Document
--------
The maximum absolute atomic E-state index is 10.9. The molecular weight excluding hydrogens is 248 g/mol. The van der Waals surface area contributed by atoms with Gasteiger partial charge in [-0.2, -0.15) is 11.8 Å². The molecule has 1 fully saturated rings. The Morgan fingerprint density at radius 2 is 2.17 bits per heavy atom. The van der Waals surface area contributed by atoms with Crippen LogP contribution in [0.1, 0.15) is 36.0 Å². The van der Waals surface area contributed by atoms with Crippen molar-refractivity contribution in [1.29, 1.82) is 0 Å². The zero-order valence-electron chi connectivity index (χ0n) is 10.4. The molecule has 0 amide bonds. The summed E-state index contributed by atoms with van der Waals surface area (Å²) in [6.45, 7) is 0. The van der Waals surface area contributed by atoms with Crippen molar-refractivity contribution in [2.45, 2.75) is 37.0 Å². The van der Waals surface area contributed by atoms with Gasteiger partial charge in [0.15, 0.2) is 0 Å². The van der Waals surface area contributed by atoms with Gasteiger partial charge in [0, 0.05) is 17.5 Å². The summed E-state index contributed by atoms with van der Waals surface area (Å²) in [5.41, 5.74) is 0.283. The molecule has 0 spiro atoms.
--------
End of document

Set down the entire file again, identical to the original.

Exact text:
The maximum absolute atomic E-state index is 10.9. The molecular weight excluding hydrogens is 248 g/mol. The van der Waals surface area contributed by atoms with Gasteiger partial charge in [-0.2, -0.15) is 11.8 Å². The molecule has 1 fully saturated rings. The Morgan fingerprint density at radius 2 is 2.17 bits per heavy atom. The van der Waals surface area contributed by atoms with Crippen LogP contribution in [0.1, 0.15) is 36.0 Å². The van der Waals surface area contributed by atoms with Crippen molar-refractivity contribution in [1.29, 1.82) is 0 Å². The zero-order valence-electron chi connectivity index (χ0n) is 10.4. The molecule has 0 amide bonds. The summed E-state index contributed by atoms with van der Waals surface area (Å²) in [6.45, 7) is 0. The van der Waals surface area contributed by atoms with Crippen molar-refractivity contribution in [2.45, 2.75) is 37.0 Å². The van der Waals surface area contributed by atoms with Gasteiger partial charge in [0.15, 0.2) is 0 Å². The van der Waals surface area contributed by atoms with Gasteiger partial charge in [0, 0.05) is 17.5 Å². The summed E-state index contributed by atoms with van der Waals surface area (Å²) in [5.41, 5.74) is 0.283. The molecule has 0 spiro atoms.